ASSESSMENT: X-Ray Machine Exploits and TIP File Manipulation
Exploiting The X-Ray Machines, TIPs, & TSANet:
A few years ago I worked with a startup who’s main goal was to protect the L3/Smith/Rapiscan machines from compromise from physical and network attacks. At the time the claim was made that the systems were not connected to any networks and were in fact islands and that this type of attack was not a real problem. Of course in the process of assessing these machines (one of them in a garage with an explosives expert) it became quite clear that these machines were wholly insecure and likely to be compromised at some point to allow things through the system. The connectivity issues aside, the physical access to the systems could be procured by saboteurs working in TSA and local compromise of the weak OS (Win98 as well as Xp based as the article states in Wired) could be carried out locally with a USB drive. So when looking at the threat-scape and reporting back to TSA and the makers of these machines it was clear that this type of attack could be possible but my issue was whether or not there was a probability of it being used as an attack vector. When talk was started about networking these machines as well as others (i.e. bomb sniffers) to the TSANet the startup changed their direction a bit and began to work the idea of a SOC to monitor the machines and the network to insure no tampering had been carried out. Unfortunately though the TSA and other entities did not really buy off on the idea and in fact the technologies on the systems did not make it easy for any kind of monitoring to be carried out. I went on my way having had a good insight into how TSA/DHS/Detection machines worked and had fun with the explosives expert messing around with the technologies and talking about red team exercises he had carried out in the old days with simulants. Then I saw the article in Wired yesterday and hit up my explosives and machine experts who got a bit unhappy with the article.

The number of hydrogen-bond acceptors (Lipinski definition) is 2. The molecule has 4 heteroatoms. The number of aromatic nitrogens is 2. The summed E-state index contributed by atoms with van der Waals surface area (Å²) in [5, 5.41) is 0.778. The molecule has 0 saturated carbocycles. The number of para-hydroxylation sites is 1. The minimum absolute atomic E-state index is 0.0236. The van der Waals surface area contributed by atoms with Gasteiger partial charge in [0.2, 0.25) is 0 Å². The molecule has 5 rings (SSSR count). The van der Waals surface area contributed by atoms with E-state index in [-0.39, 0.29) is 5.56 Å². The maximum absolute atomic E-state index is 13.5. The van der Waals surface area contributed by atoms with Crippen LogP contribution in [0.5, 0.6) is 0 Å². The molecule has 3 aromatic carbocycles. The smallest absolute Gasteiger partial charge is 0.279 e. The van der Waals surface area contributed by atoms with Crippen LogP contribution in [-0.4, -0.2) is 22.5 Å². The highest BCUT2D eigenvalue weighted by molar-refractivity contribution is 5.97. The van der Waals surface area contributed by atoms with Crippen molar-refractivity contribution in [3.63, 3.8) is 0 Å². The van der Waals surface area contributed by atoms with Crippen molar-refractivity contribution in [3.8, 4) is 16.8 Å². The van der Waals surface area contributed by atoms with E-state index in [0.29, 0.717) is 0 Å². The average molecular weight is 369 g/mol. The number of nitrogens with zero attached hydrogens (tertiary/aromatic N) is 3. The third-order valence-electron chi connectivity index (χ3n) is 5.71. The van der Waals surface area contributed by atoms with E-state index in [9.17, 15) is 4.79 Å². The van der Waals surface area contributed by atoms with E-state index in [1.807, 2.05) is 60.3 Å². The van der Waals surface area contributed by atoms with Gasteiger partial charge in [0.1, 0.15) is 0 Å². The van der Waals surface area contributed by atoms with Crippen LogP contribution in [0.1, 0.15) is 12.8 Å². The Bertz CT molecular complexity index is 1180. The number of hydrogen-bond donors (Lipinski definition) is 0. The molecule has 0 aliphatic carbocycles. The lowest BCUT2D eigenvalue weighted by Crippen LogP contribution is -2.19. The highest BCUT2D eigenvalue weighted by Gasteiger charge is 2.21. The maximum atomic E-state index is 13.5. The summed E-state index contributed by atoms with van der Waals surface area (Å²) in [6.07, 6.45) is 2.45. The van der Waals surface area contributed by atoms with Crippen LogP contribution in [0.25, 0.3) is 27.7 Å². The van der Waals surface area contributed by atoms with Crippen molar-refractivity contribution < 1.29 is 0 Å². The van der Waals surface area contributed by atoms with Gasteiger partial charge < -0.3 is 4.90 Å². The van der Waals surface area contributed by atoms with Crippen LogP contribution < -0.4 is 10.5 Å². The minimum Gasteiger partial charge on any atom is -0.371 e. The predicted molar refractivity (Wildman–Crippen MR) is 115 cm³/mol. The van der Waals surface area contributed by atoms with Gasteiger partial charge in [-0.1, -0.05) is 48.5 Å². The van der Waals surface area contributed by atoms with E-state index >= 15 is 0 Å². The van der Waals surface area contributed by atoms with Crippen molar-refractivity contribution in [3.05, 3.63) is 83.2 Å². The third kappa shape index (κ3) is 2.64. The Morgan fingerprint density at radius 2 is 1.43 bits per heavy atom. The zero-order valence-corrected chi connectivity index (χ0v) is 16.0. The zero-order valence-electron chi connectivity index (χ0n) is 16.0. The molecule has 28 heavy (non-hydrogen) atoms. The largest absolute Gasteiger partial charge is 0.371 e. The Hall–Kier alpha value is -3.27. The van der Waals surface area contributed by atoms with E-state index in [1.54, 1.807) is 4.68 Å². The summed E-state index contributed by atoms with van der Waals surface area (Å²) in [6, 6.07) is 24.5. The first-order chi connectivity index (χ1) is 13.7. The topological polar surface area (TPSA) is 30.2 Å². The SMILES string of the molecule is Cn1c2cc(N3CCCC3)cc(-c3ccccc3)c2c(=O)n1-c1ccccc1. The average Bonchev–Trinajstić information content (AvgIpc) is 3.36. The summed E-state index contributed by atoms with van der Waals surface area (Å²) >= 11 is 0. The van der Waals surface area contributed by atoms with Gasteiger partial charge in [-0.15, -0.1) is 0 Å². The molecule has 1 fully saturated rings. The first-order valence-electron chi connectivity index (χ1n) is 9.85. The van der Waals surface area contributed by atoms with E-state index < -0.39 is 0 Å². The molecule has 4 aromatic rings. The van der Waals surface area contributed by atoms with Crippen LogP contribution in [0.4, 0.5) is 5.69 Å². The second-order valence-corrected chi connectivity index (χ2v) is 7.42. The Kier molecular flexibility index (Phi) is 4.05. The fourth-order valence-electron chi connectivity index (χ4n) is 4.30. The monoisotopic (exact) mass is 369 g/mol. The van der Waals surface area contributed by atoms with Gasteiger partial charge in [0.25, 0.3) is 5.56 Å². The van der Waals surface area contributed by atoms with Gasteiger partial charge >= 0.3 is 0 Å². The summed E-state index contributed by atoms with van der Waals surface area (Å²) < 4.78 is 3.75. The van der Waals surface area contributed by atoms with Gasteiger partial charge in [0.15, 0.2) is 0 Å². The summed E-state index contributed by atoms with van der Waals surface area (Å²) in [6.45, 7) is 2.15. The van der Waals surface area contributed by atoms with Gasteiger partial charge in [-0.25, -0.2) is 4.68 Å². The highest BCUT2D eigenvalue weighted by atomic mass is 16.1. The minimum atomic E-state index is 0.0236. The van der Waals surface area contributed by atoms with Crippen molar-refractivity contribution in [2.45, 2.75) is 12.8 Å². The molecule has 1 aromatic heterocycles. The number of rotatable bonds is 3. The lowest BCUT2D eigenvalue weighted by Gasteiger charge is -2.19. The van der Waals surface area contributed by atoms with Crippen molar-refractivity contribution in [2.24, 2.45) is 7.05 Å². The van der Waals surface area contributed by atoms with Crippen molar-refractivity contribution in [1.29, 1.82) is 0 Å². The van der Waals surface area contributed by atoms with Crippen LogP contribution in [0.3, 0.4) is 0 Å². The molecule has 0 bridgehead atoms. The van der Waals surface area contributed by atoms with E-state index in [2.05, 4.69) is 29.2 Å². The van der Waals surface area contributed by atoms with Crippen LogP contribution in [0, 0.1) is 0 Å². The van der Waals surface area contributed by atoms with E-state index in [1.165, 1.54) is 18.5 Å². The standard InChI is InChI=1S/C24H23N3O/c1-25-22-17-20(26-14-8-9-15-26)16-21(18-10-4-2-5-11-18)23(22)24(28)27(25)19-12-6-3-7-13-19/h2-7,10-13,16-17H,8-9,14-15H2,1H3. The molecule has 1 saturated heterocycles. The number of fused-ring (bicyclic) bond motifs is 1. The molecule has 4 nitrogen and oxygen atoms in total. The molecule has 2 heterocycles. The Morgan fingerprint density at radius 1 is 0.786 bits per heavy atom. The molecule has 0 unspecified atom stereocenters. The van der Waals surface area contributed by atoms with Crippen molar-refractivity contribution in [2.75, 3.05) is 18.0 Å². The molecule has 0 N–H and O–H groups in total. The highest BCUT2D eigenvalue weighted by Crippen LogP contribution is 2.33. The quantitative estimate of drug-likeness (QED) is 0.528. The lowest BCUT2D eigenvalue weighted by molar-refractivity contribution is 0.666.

Exploit to Terrorism:
The Wired article on the whole of it is correct, it is quite possible to insert those already pre-made images into the system because that is how it is supposed to work. The article though mentions being able to insert socks over a gun for example in an image to cover up the fact that the gun is there. This one point was vehemently refuted by the guys I worked with as too hard to pull off live and that, as I agreed, it would just be easier to pass along a similar imaged bag image itself instead of trying to insert an image into an image to obfuscate things. I think perhaps that the reporter got that idea a bit wrong in translation but perhaps the researchers thought they could pull that off. Either way, this issue brings up a larger issue of the exploit itself being used at all. In hacking and exploits like terrorism often times the attackers opt for the path of least resistance approach. In this case I personally don’t see this type of attack as the first go to for any attacker. It think it would be much more advantageous and easier for the attackers to insiders to allow things to get past the systems or bypass them altogether to effect their goals. This type of attack has been seen before within the airports security mechanism with regard to thefts and smuggling so it is a higher likelihood that if AQAP were to attempt to board a plane with guns or other explosives, they would use insiders to pass that through the system without being seen by any X-ray or bomb detection at all and not attempt to hire hackers to compromise a networked or physically access a machine to pass a gun or guns through the TSA line. This also is why at the time of 9/11 the 19 went for very low tek solutions of box cutters to overtake planes and use them as missiles against buildings, it’s just the path of least resistance.